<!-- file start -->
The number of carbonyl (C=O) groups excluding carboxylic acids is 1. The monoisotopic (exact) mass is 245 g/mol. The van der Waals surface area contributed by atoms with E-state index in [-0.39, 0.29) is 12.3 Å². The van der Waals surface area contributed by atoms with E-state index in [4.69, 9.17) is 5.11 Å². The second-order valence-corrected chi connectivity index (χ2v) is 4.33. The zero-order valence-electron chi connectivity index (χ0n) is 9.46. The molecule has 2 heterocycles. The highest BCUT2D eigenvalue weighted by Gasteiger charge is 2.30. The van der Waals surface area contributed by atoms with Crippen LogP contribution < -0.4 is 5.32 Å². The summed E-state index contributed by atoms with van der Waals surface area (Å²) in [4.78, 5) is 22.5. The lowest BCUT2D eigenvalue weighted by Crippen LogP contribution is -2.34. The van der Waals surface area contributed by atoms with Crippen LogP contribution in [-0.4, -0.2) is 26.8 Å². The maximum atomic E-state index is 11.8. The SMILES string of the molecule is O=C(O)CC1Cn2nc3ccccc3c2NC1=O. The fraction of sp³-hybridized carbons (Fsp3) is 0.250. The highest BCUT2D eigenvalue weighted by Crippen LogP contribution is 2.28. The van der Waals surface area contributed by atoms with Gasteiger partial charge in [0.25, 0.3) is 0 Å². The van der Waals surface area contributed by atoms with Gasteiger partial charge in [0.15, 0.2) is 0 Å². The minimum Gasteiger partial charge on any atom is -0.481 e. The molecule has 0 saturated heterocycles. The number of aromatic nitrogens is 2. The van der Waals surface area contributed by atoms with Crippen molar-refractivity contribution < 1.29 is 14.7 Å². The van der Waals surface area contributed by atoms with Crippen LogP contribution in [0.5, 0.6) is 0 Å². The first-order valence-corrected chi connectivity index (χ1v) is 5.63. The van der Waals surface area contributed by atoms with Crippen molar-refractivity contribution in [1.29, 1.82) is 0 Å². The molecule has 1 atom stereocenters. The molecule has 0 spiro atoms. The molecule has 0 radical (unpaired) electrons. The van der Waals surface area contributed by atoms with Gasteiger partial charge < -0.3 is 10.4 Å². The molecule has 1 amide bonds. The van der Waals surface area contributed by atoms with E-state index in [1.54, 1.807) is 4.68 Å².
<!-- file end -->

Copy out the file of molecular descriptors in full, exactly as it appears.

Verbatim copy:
The number of carbonyl (C=O) groups excluding carboxylic acids is 1. The monoisotopic (exact) mass is 245 g/mol. The van der Waals surface area contributed by atoms with E-state index in [-0.39, 0.29) is 12.3 Å². The van der Waals surface area contributed by atoms with E-state index in [4.69, 9.17) is 5.11 Å². The second-order valence-corrected chi connectivity index (χ2v) is 4.33. The zero-order valence-electron chi connectivity index (χ0n) is 9.46. The molecule has 2 heterocycles. The highest BCUT2D eigenvalue weighted by Gasteiger charge is 2.30. The van der Waals surface area contributed by atoms with Crippen LogP contribution < -0.4 is 5.32 Å². The summed E-state index contributed by atoms with van der Waals surface area (Å²) in [4.78, 5) is 22.5. The lowest BCUT2D eigenvalue weighted by Crippen LogP contribution is -2.34. The van der Waals surface area contributed by atoms with Crippen LogP contribution in [-0.4, -0.2) is 26.8 Å². The maximum atomic E-state index is 11.8. The SMILES string of the molecule is O=C(O)CC1Cn2nc3ccccc3c2NC1=O. The fraction of sp³-hybridized carbons (Fsp3) is 0.250. The highest BCUT2D eigenvalue weighted by Crippen LogP contribution is 2.28. The van der Waals surface area contributed by atoms with Gasteiger partial charge in [0.25, 0.3) is 0 Å². The van der Waals surface area contributed by atoms with Gasteiger partial charge in [0.15, 0.2) is 0 Å². The minimum Gasteiger partial charge on any atom is -0.481 e. The molecule has 0 saturated heterocycles. The number of aromatic nitrogens is 2. The van der Waals surface area contributed by atoms with Crippen molar-refractivity contribution < 1.29 is 14.7 Å². The van der Waals surface area contributed by atoms with Crippen LogP contribution in [0.5, 0.6) is 0 Å². The first-order valence-corrected chi connectivity index (χ1v) is 5.63. The van der Waals surface area contributed by atoms with Crippen molar-refractivity contribution in [1.29, 1.82) is 0 Å². The molecule has 1 atom stereocenters. The molecule has 0 spiro atoms. The molecule has 0 radical (unpaired) electrons. The van der Waals surface area contributed by atoms with Gasteiger partial charge < -0.3 is 10.4 Å². The molecule has 1 amide bonds. The van der Waals surface area contributed by atoms with E-state index in [1.54, 1.807) is 4.68 Å².